Reconstructing the face of war

Scott J. Farber, Kerry P. Latham, Rami S. Kantar, Jonathan N. Perkins, Eduardo D. Rodriguez

Research output: Contribution to journalArticlepeer-review

4 Scopus citations


Introduction: Ongoing combat operations in Iraq, Afghanistan, and other theaters have led to an increase in high energy craniomaxillofacial (CMF) wounds. These challenging injuries are typically associated with complex tissue deficiencies, evolving areas of necrosis, and bony comminution with bone and ballistic fragment sequestrum. Restoring form and function in these combat-sustained CMF injuries is challenging, and frequently requires local and distant tissue transfers. War injuries are different than the isolated trauma seen in the civilian sector. Donor sites are limited on patients with blast injuries and they may have preferences or functional reasons for the decisions to choose flaps from the available donor sites. Methods: A case series of patients who sustained severe combat-related CMF injury and were treated at Walter Reed National Military Medical Center (WRNMMC) is presented. Our study was exempt from Institutional Review Board review, and appropriate written consent was obtained from all patients included in the study for the use of representative clinical images. Results: Four patients treated by the CMF team at Walter Reed National Military Medical Center are presented. In this study, we highlight their surgical management by the CMF team at WRNMMC, detail their postoperative course, and illustrate the outcomes achieved using representative patient clinical images. We also supplement this case series demonstrating military approaches to complex CMF injuries with CMF reconstructive algorithms utilized by the senior author (EDR) in the management of civilian complex avulsive injuries of the upper, mid, and lower face are thoroughly reviewed. Conclusion: While the epidemiology and characteristics of military CMF injuries have been well described, their management remains poorly defined and creates an opportunity for reconstructive principles proven in the civilian sector to be applied in the care of severely wounded service members. The War on Terror marks the first time that microsurgery has been used extensively to reconstruct combat sustained wounds of the CMF region. Our manuscript reviews various options to reconstruct these devastating CMF injuries and emphasizes the need for steady communication between the civilian and military surgical communities to establish the best care for these complex patients.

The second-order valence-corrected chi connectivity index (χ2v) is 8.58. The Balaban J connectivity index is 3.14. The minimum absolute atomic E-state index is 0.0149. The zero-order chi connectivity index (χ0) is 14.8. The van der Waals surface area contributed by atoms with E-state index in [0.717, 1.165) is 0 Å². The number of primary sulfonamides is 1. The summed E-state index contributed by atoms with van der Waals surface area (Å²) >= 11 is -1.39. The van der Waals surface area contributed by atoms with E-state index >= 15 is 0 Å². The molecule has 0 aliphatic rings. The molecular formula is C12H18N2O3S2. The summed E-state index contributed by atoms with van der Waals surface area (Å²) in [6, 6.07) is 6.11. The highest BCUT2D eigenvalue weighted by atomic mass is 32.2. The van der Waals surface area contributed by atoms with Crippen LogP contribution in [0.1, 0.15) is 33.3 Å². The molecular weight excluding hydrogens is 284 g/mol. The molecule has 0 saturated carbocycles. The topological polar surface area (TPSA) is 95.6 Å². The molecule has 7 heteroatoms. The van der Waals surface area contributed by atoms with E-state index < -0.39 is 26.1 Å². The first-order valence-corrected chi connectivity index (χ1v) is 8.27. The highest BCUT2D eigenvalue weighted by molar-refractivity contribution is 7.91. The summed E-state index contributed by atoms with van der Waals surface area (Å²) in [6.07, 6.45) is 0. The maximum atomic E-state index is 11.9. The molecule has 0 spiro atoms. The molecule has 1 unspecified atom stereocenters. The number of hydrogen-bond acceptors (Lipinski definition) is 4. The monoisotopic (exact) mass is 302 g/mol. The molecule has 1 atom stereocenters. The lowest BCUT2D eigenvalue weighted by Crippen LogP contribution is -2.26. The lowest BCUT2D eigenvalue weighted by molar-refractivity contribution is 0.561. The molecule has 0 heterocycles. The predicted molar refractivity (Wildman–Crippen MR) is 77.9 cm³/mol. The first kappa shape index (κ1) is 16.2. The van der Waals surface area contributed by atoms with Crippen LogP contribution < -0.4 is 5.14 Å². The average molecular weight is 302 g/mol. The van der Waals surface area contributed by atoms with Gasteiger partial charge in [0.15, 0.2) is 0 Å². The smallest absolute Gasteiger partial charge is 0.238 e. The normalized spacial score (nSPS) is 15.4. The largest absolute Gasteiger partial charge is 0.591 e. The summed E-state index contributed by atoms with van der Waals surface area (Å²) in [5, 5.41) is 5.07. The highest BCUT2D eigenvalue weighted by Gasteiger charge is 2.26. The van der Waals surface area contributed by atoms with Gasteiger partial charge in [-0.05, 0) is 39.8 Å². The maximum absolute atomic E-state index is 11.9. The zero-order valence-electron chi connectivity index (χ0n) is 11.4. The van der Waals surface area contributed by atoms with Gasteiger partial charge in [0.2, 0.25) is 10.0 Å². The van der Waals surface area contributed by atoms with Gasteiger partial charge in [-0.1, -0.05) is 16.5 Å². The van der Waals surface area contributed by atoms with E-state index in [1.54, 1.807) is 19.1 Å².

Original languageEnglish
Article numberusz103
Pages (from-to)E236-E246
JournalMilitary Medicine
Issue number7-8
StatePublished - 1 Jul 2019
Externally publishedYes


  • CMF Reconstruction
  • CMF Trauma
  • Facial Reconstruction
  • Facial Trauma
  • Microsurgery


Dive into the research topics of 'Reconstructing the face of war'. Together they form a unique fingerprint.

Cite this